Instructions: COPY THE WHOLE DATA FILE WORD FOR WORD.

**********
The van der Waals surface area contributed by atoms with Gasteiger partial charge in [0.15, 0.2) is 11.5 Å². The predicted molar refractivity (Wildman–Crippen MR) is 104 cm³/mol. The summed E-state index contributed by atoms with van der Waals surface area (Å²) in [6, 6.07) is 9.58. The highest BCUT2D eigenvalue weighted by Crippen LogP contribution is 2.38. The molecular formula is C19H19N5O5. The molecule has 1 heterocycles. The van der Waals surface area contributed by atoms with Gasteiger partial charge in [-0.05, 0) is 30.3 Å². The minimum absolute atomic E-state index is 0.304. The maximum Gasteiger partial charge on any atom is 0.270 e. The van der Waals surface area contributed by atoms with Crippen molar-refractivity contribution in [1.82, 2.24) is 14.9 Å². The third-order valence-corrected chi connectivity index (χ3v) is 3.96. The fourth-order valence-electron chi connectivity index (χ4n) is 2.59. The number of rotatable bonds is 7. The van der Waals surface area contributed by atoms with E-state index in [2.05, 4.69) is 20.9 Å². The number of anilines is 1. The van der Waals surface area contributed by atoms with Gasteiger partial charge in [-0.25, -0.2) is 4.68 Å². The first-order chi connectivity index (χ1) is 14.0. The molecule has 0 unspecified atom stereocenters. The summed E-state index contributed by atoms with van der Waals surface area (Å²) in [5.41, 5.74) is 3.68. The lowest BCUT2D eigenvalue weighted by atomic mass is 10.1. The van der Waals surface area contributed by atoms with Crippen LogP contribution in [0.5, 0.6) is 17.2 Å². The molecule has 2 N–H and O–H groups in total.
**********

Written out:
The van der Waals surface area contributed by atoms with Gasteiger partial charge in [0.15, 0.2) is 11.5 Å². The predicted molar refractivity (Wildman–Crippen MR) is 104 cm³/mol. The summed E-state index contributed by atoms with van der Waals surface area (Å²) in [6, 6.07) is 9.58. The highest BCUT2D eigenvalue weighted by Crippen LogP contribution is 2.38. The molecular formula is C19H19N5O5. The molecule has 1 heterocycles. The van der Waals surface area contributed by atoms with Gasteiger partial charge in [-0.05, 0) is 30.3 Å². The minimum absolute atomic E-state index is 0.304. The maximum Gasteiger partial charge on any atom is 0.270 e. The van der Waals surface area contributed by atoms with Crippen molar-refractivity contribution in [1.82, 2.24) is 14.9 Å². The third-order valence-corrected chi connectivity index (χ3v) is 3.96. The fourth-order valence-electron chi connectivity index (χ4n) is 2.59. The number of rotatable bonds is 7. The van der Waals surface area contributed by atoms with E-state index in [2.05, 4.69) is 20.9 Å². The number of anilines is 1. The van der Waals surface area contributed by atoms with Gasteiger partial charge in [-0.25, -0.2) is 4.68 Å². The first-order chi connectivity index (χ1) is 14.0. The molecule has 0 unspecified atom stereocenters. The summed E-state index contributed by atoms with van der Waals surface area (Å²) in [5.41, 5.74) is 3.68. The lowest BCUT2D eigenvalue weighted by atomic mass is 10.1. The van der Waals surface area contributed by atoms with Crippen LogP contribution in [0.5, 0.6) is 17.2 Å². The molecule has 2 N–H and O–H groups in total.